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The Nebula-nominated novel of “abrave new world of nearly constant future shock”—plus all the short fiction of the Shaper/Mechanist universe (The Washington Post). Acclaimed science fiction luminary and a godfather of the genre’s remarkable offspring—cyberpunk—Bruce Sterling carries readers to a far-future universe where stunning achievements in human development have been tainted by a virulent outbreak of prejudice and hatred. Many thousands of years in the future, the human race has split into two incompatible factions. The aristocratic Mechanists believe that humans can only achieve their greatest potential through technology and enhancing their bodies with powerful prosthetics. The rebel Shapers view these “improvements” as abominations, and their faith in genetic enhancements over mechanical ones has led to violent, even murderous, clashes between the two sects. One man is caught in the middle. The child of Mechanists, Abelard Lindsay is a former Shaper diplomat who was betrayed and cast out of the fold. Scrupulously trained in the fine art of treachery and deceit, he travels freely between the warring camps during his never-ending exile, embracing piracy and revolution all along the way. But while saving his own skin is Lindsay’s main motivation, a greater destiny awaits him, one that could offer a bold new hope for a tragically sundered humankind. A breathtaking flight of unparalleled imagination, Bruce Sterling’s Schismatrix Plus also includes every subsequent excursion into the Mechanist and Shaper universe, complementing his acclaimed novel with the complete collection of mind-boggling Schismatrix short fiction. The result is is a total immersion into the Mechanist/Shaper universe from the Hugo, Campbell, and Arthur C. Clarke Award–winning author called “a writer of excellent fineness” by Harlan Ellison and “one of the very best” by Publishers Weekly.
Two hundred entries offer profiles of key figures; essays on such topics as cookies, content filtering, and digital libraries; and a chronology beginning with the prehistory of the Internet from 1843-1956 and concluding with the 2004 presidential campaign.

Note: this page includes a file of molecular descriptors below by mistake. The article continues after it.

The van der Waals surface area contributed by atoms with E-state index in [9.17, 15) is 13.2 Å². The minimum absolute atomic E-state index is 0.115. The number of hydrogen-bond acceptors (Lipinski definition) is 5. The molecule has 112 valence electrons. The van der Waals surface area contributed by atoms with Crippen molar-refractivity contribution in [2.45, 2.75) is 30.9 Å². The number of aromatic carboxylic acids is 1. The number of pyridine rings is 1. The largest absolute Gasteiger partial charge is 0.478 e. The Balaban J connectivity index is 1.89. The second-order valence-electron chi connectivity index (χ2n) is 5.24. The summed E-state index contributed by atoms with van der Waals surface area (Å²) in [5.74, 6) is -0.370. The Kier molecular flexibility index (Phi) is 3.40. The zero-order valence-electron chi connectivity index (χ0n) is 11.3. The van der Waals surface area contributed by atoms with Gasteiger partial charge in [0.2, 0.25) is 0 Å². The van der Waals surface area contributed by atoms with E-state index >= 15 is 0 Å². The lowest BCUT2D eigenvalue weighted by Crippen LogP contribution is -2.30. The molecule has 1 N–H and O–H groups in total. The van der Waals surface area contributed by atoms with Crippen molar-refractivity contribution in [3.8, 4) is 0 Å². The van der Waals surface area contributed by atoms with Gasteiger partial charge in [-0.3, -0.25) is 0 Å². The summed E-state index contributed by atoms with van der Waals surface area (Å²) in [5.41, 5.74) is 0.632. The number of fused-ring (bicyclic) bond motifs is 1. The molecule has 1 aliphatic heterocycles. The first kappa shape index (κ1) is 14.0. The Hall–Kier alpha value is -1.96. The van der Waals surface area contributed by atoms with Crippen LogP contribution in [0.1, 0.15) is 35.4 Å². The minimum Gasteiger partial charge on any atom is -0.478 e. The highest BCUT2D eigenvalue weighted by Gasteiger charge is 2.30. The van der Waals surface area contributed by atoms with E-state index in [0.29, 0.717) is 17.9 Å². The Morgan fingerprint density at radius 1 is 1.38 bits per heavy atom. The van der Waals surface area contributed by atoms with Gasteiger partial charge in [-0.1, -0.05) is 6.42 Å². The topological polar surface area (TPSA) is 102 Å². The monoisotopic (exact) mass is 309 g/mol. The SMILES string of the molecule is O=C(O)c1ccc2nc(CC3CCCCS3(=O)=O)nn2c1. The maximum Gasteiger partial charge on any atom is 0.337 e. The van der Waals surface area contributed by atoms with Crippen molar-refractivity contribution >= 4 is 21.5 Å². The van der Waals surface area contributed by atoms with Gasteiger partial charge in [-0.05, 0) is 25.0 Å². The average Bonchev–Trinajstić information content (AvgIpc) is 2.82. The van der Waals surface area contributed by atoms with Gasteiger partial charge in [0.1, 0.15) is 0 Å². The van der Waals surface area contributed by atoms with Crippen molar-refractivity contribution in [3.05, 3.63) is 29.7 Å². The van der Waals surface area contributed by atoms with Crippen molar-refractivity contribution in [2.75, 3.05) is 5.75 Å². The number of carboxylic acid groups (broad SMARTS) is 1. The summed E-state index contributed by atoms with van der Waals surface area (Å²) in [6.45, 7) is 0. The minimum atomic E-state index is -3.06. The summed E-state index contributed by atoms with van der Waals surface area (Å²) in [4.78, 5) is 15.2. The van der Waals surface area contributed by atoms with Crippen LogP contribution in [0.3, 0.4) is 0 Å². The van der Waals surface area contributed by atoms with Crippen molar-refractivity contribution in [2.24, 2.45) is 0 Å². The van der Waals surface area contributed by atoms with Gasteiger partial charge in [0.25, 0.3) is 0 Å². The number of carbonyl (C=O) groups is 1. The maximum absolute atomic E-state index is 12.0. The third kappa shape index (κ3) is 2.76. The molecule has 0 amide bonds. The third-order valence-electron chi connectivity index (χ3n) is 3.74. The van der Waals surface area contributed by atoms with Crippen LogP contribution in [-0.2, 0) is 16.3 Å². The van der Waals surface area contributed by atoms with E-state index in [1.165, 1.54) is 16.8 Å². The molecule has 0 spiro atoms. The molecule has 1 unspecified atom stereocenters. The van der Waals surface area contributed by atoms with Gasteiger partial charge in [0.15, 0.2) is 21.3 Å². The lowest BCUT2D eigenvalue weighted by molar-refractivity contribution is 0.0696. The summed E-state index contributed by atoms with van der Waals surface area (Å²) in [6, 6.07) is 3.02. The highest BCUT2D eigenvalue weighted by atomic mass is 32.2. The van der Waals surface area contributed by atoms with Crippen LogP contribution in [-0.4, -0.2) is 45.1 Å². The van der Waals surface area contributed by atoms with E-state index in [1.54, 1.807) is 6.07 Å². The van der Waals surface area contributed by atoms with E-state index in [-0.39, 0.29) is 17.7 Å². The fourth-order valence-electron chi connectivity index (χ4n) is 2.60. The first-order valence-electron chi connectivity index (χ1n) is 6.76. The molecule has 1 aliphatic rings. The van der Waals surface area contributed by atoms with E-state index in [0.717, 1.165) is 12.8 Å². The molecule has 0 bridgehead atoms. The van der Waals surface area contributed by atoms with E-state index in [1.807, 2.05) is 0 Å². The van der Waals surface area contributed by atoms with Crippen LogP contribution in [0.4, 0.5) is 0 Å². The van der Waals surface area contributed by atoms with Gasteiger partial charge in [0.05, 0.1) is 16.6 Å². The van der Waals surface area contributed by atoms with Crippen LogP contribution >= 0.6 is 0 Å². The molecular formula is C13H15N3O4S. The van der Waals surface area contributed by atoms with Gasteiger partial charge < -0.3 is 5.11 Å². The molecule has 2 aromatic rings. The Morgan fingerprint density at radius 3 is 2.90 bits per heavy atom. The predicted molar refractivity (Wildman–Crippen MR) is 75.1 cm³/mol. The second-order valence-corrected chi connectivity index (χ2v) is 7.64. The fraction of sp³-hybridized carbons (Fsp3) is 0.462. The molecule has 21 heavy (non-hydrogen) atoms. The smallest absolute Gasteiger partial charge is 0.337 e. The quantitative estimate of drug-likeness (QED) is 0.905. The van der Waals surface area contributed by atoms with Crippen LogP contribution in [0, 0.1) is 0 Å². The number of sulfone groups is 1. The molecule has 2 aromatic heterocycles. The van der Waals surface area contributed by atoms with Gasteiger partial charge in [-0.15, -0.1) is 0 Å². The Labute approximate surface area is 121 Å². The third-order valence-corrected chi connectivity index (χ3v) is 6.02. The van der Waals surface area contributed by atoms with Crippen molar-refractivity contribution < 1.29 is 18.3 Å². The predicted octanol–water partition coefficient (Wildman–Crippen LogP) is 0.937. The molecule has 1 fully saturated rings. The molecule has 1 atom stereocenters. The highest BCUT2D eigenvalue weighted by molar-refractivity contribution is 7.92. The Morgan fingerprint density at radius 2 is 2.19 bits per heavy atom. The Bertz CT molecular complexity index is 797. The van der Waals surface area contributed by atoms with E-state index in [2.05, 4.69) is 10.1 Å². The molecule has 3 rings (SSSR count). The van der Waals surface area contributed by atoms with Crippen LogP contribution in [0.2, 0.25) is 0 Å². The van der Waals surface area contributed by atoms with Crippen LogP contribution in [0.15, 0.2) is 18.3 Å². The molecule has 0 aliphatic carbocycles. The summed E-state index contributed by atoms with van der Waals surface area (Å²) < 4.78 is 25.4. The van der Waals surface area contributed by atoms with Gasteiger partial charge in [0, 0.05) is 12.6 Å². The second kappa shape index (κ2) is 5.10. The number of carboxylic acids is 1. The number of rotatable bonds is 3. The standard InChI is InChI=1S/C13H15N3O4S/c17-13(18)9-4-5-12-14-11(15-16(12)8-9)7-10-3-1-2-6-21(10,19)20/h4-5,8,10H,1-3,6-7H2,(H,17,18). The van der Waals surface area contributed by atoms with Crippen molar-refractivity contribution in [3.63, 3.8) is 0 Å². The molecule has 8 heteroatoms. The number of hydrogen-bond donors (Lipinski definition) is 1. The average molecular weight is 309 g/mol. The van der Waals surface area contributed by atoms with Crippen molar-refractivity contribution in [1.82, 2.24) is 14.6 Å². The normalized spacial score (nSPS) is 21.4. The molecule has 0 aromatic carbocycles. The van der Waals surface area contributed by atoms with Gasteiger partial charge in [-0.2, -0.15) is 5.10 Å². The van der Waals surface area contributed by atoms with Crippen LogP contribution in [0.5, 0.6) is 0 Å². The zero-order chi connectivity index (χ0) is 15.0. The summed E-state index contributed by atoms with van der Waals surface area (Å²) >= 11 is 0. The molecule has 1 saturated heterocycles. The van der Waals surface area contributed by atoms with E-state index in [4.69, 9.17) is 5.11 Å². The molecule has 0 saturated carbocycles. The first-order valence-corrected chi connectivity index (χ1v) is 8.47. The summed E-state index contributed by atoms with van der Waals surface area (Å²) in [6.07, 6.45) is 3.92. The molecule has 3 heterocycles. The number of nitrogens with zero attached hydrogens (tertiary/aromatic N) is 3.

In a time of protracted economic crisis, failing political systems, and impending environmental collapse, one strand in our collective cultural myth of Progress - the technological - remains vibrantly intact, surging into the future at ramming speed. Amid the seemingly exponential proliferation of machine intelligence and network connectivity, and the increasingly portentous implications of emerging nanotechnology, futurists and fabulists look to an imminent historical threshold whereupon the nature of human existence will be radically and irrevocably transformed. The Singularity, it is supposed, can be no more than a few years off; indeed, some believe it has already begun. Technological Singularity - a trope conceived in science fiction and subsequently adopted throughout technocultural discourse and beyond - is the primary site of interpenetration between technoscientific and science-fictional figurations of the future, a territory where longstanding binary oppositions between science and fiction, and between present and future, are rapidly dissolving. In this groundbreaking volume, the first to mount a sustained and wide-ranging critical treatment of Singularity as a subject for theory and cultural studies, Raulerson draws SF texts into a complex dialogue with contemporary digital culture, transhumanist movements, political and economic theory, consumer gadgetry, gaming, and related vectors of high-tech postmodernity. In theorizing Singularity as a metaphorical construct lending shape to a range of millennial anxieties and aspirations, Singularities also makes the case for a recent and little-understood subgeneric formation -- postcyberpunk SF -- as a cohesive body of work, engaged in a shared literary project that is simultaneously shaping, and shaped by, purportedly nonfictional technoscientific discourses.